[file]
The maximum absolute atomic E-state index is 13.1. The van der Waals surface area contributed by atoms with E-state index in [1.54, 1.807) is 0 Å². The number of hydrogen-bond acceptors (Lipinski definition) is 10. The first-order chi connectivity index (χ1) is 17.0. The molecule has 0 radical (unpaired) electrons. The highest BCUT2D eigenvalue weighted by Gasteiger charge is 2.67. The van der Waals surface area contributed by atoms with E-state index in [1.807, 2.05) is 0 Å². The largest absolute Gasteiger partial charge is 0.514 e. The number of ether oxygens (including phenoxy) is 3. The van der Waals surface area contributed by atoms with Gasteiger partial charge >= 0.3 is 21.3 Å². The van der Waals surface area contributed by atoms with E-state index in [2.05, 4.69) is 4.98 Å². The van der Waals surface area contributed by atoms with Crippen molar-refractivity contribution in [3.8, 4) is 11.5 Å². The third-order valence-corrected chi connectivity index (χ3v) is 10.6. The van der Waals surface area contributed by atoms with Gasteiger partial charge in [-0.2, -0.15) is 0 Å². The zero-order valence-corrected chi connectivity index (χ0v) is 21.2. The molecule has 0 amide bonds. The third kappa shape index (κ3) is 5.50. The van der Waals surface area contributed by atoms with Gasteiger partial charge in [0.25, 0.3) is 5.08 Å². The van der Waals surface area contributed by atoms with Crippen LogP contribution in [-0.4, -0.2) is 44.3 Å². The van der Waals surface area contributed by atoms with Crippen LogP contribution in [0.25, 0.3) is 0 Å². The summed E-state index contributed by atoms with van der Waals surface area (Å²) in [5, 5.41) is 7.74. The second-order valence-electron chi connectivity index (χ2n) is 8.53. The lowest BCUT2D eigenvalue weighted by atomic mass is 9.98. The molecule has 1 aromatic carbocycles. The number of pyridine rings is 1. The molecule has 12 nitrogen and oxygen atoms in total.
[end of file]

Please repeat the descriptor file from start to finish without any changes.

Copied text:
The maximum absolute atomic E-state index is 13.1. The van der Waals surface area contributed by atoms with E-state index in [1.54, 1.807) is 0 Å². The number of hydrogen-bond acceptors (Lipinski definition) is 10. The first-order chi connectivity index (χ1) is 17.0. The molecule has 0 radical (unpaired) electrons. The highest BCUT2D eigenvalue weighted by Gasteiger charge is 2.67. The van der Waals surface area contributed by atoms with E-state index in [1.807, 2.05) is 0 Å². The largest absolute Gasteiger partial charge is 0.514 e. The number of ether oxygens (including phenoxy) is 3. The van der Waals surface area contributed by atoms with Gasteiger partial charge >= 0.3 is 21.3 Å². The van der Waals surface area contributed by atoms with E-state index in [2.05, 4.69) is 4.98 Å². The van der Waals surface area contributed by atoms with Crippen molar-refractivity contribution in [3.8, 4) is 11.5 Å². The third-order valence-corrected chi connectivity index (χ3v) is 10.6. The van der Waals surface area contributed by atoms with Gasteiger partial charge in [-0.2, -0.15) is 0 Å². The zero-order valence-corrected chi connectivity index (χ0v) is 21.2. The molecule has 0 amide bonds. The third kappa shape index (κ3) is 5.50. The van der Waals surface area contributed by atoms with Gasteiger partial charge in [0.25, 0.3) is 5.08 Å². The van der Waals surface area contributed by atoms with Crippen LogP contribution in [-0.4, -0.2) is 44.3 Å². The van der Waals surface area contributed by atoms with Crippen LogP contribution in [0.25, 0.3) is 0 Å². The summed E-state index contributed by atoms with van der Waals surface area (Å²) in [5, 5.41) is 7.74. The second-order valence-electron chi connectivity index (χ2n) is 8.53. The lowest BCUT2D eigenvalue weighted by atomic mass is 9.98. The molecule has 1 aromatic carbocycles. The number of pyridine rings is 1. The molecule has 12 nitrogen and oxygen atoms in total.